Getting Help from the Police

You and the Police

The role of the police is to assess and manage risk to children and young people; to prevent harm where possible, and to reduce the likelihood of any harm. The sexual exploitation of a child or young person will almost certainly involve the commission of a crime or create the potential for a crime to be committed. It is therefore important you involve the police in the safeguarding of your child from sexual exploitation as early as possible.

It is also important to note that while the police have a responsibility to investigate crime, they are not responsible for whether or not a prosecution takes place. The body that makes that decision is the Crown Prosecution Service (CPS). Once the CPS has reviewed cases submitted by the police, they also determine the charge and prepare the case for court. You can find out more about the CPS on their website.

Advice for working with the police

If you need immediate help or there is an emergency call 999.

For calls to the Police, an emergency is usually defined as: Danger to life; Use or immediate threat of use, of violence; Serious injury to a person; Serious damage to property

If you know the identity of the suspected perpetrator, find out whether s/he is a known offender

This option is available because of Sarah’s Law, which was introduced following the murder of Sarah Payne. Following a number of pilots, the procedure was rolled out across England and Wales in April 2011. If a parent has a concern they can visit a local police station and ask to make a formal request for the information under the Sex Offender Disclosure Scheme. You will be seen by a specialist officer, so be prepared to wait or call back. The officer will then listen to your concerns and invite you to submit a formal request for information. You should receive a reply within 7 days. In exceptional cases information might be disclosed at the time. You can read more about the scheme here:

Utilising legislation

As there is no offence pertaining to ‘child sexual exploitation’ overall, parents may find it helpful to have an overview of existing legislation which can be utilised to bring charges of child sexual exploitation. This can assist you in your gathering evidence and information log.


Process of Exploitation Relevant Legislation
Meeting a child following  sexual grooming Sexual Offences Act, s.15
Administering a substance   with intent Sexual Offences Act, s.61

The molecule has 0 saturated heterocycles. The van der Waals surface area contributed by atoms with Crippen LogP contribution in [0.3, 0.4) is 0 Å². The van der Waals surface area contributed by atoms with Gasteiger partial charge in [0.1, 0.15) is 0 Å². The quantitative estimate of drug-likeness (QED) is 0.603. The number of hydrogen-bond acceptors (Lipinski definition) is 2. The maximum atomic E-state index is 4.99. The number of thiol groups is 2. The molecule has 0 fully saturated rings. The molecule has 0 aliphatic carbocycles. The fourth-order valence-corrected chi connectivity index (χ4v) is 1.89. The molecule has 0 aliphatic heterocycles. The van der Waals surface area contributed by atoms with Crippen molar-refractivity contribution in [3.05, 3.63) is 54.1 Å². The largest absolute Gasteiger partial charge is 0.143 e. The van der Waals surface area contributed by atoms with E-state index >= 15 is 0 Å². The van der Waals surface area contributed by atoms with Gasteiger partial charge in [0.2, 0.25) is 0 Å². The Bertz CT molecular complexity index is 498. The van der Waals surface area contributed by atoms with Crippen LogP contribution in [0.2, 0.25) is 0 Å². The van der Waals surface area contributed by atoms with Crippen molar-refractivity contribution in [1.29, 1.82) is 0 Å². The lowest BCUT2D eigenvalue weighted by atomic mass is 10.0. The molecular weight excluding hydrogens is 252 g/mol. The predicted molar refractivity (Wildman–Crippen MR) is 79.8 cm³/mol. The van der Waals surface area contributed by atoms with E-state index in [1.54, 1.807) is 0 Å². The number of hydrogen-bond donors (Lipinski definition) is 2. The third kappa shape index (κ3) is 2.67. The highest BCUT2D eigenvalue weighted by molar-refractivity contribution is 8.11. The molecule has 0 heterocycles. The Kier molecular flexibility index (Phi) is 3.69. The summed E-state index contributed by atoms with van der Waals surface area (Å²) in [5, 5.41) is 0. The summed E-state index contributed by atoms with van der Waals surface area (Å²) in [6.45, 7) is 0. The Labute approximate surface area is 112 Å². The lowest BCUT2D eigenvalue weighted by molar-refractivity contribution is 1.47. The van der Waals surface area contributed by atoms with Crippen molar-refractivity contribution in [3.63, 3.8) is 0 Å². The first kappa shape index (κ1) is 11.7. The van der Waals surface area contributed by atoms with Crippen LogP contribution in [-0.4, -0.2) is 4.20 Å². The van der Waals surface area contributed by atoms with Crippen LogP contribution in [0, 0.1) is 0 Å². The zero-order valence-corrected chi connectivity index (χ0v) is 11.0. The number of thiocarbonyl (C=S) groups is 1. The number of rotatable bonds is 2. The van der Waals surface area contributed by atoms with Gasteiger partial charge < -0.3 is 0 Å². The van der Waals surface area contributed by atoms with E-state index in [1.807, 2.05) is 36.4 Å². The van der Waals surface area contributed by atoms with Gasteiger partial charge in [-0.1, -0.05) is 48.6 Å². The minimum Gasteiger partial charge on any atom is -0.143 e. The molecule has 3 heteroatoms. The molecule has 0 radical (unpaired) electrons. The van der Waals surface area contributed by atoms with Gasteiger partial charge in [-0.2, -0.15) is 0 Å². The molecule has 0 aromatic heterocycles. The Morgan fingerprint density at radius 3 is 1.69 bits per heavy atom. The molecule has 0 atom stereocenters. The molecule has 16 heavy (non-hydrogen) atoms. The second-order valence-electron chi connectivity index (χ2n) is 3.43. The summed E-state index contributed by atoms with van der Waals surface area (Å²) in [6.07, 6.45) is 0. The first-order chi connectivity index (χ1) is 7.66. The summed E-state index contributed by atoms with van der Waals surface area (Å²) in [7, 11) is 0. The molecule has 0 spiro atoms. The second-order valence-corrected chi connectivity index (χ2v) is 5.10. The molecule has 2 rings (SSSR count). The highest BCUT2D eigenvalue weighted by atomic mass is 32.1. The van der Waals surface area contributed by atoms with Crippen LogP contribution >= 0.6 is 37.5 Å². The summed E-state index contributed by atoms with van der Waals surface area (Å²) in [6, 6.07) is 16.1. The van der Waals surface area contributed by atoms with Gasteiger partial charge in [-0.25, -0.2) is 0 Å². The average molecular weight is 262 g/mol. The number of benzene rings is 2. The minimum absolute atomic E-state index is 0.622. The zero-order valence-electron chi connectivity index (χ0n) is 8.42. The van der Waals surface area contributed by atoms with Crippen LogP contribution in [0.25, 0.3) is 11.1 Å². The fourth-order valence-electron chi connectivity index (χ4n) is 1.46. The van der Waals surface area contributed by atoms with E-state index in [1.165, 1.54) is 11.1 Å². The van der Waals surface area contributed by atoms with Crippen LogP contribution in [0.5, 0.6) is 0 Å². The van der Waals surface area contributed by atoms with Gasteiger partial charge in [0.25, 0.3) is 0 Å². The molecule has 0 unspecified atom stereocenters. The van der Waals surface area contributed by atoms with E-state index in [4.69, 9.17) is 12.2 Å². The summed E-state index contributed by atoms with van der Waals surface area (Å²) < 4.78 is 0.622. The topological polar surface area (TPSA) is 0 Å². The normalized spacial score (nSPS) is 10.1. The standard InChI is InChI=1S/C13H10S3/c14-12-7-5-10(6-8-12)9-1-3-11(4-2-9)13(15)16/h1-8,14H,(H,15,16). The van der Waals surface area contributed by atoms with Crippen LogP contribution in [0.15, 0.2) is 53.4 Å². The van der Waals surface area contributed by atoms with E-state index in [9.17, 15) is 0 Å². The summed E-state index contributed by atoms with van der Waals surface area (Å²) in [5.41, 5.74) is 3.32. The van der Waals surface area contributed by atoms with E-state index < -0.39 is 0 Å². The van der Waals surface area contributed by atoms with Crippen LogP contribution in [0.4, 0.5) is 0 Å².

Sexual activity with a   child Sexual Offences Act, s.9
Rape, or rape of a child   under 13 Sexual Offences Act, s.1   and s.5
Assault by penetration Sexual Offences Act, s.7
Sexual assault Sexual Offences Act, s.3   and s.7
Causing someone to engage   in sexual activity without consent Sexual Offences Act, s.4   and s.8
Trafficking within the UK   for the purpose of sexual exploitation Sexual Offences Act, s.58
Causing or inciting a child   to engage in sexual activity Sexual Offences Act, s.10
Arranging or facilitating   commission of a child sex offence Sexual Offences Act, s.14


Indecent photographing of   children Sexual Offences Act, ss.   48, 49 and 50 and Protection of Children Act 1978
Causing or inciting child   prostitution or child pornography Sexual Offences Act, s.49   and Protection of Children Act 1978, s.1
Trespass with intent to   commit a sexual offence Sexual Offences Act, s.63
Committing an offence with   intent to commit a sexual offence, e.g. false imprisonment Sexual Offences Act, s.62
Supply of intoxicating   substance Intoxicating Substance   Supply Act 1985
Offences relating to supply   of controlled drugs Misuse of Drugs Act 1971,   Drugs Act 2005
Child abduction Child Abduction Act 1984,   s.2
Criminal intimidation Criminal Justice and Public   Order Act 1994, s.51
Damage or threat to destroy   property Criminal Damage Act 1971,   ss.1 and 2
Common assault Criminal Justice Act 1988,   s.39 or Offences Against the Person Act 1861, s.47
Threats to life Offences Against the Person   Act 1861, s.16
Harassment Protection from Harassment   Act 1997, s.1
Burglary Theft Act 1968, ss.9 and 10